9 - Histidine: Your body uses histidine to make histamine, which is important for immune response, digestion, sexual function, and sleep patterns. It also helps protect your nerve cells with a shield called the myelin sheath.

If you read my writings, you’ll see I’ve touched on BCAAs plenty of times. That’s actually why my wife’s company, Momsanity, made a BCAA supplement: We know that there are times when people don’t get enough of them.

I’ve either touched on the 6 others loosely or spent a great deal of time talking about them (like tryptophan).

But what happens when you get the right amount of EAAs in your diet daily?

It Can Boost Mood:

One of the most important neurotransmitters is serotonin, which helps control mood and sleep. Without adequate serotonin levels, you might feel depressed or have trouble sleeping.

Studies indicate taking tryptophan supplements can make you feel happier and less anxious.

Healthline writes:
“A review that included 11 high quality studies found that taking 0.14–3 grams (g) of tryptophan per day could help decrease anxiety and increase positive mood in generally healthy people.”

Helps Boost Athletic Performance:

BCAAs (valine, leucine, and isoleucine) can help with athletic performance. They can lessen fatigue and help you recover faster after exercising.

One small study showed that athletes who took BCAAs felt less sore and performed better than those who didn’t.

Another review found that BCAAs are better than just resting for muscle recovery and reducing soreness after tough workouts. There's also proof that BCAAs can make workouts feel easier.

Helps With Wound Healing:

Taking EAAs can also help if you’re healing from surgery.

In a study with people who had broken bones, those who took special amino acids for two weeks after surgery had fewer problems than those who just had regular food.

Some reviews even showed that people with cancer who took BCAAs during surgery had fewer issues with infections and fluid build-up.

A study also found that essential amino acid supplements can help older adults keep their muscle size while recovering from knee replacement surgery.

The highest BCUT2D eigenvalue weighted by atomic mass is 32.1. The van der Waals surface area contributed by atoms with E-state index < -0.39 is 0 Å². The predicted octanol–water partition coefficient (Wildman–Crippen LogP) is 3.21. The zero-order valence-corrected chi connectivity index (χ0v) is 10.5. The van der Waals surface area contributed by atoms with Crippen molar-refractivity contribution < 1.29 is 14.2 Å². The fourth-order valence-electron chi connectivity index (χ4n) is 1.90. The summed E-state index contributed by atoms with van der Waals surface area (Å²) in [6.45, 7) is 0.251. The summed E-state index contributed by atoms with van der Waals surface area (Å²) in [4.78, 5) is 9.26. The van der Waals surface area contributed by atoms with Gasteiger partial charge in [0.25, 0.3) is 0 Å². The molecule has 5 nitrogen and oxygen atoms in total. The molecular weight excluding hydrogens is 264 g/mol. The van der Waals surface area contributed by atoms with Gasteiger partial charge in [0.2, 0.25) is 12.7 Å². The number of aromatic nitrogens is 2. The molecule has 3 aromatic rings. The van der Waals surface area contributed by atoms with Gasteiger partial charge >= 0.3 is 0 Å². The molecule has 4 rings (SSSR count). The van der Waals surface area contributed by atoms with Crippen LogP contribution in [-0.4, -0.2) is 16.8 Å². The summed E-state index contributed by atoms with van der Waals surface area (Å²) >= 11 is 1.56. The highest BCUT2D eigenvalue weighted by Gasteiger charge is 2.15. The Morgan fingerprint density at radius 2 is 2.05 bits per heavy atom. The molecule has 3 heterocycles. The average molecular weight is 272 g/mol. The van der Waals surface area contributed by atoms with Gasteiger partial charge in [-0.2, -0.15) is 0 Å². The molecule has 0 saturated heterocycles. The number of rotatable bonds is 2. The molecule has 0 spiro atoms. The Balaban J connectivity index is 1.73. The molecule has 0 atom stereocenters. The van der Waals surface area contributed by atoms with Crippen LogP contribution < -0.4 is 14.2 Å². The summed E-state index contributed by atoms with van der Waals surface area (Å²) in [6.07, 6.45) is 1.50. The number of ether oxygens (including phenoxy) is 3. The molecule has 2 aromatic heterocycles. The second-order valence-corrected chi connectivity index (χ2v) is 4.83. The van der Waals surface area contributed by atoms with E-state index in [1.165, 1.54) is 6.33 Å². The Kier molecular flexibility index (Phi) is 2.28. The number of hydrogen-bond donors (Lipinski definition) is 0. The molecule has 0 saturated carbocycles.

Best Foods for EAAs and How Much to Get Daily

Now, since your body can't make essential amino acids on its own, you need to eat foods that contain them (or take supplements).

Fortunately, almost all foods I recommend (i.e., real ones) have EAAs.

They include

  • Red Meat
  • Seafood
  • Poultry
  • Eggs
  • Dairy
  • Pork
  • Soy (though I don’t recommend soy often)
  • Pea protein

While you can get some EAAs from other sources (like beans, nuts, and some grains), they don’t have all the essential amino acids, so they're called incomplete proteins.

But, if you eat a mix of plant proteins daily—like beans, nuts, seeds, whole grains, and veggies—you'll still get all the essential amino acids you need, even without animal products.

As far as daily amounts for essential amino acids based on every 2.2 pounds (1 kg) of body weight, you should get roughly the following:

- Histidine: 10 milligrams (mg)
- Isoleucine: 20 mg
- Leucine: 39 mg
- Lysine: 30 mg
- Methionine: 10.4 mg
- Phenylalanine (plus tyrosine, which isn't essential): 25 mg
- Threonine: 15 mg
- Tryptophan: 4 mg
- Valine: 26 mg

To figure out how much you need to eat daily, just multiply these numbers by your weight in kilograms. For example, if you weigh 60 kg (132 lb), you should get 1,200 mg (or 1.2 g) of isoleucine daily. Most diets give you more than enough of these amino acids, so you don't really need to count each one…especially if you eat like I recommend.

Hopefully, this will help you understand how EAAs work, why they’re critical, and how to get more of them in your diet every day. 

 

 

Talk soon,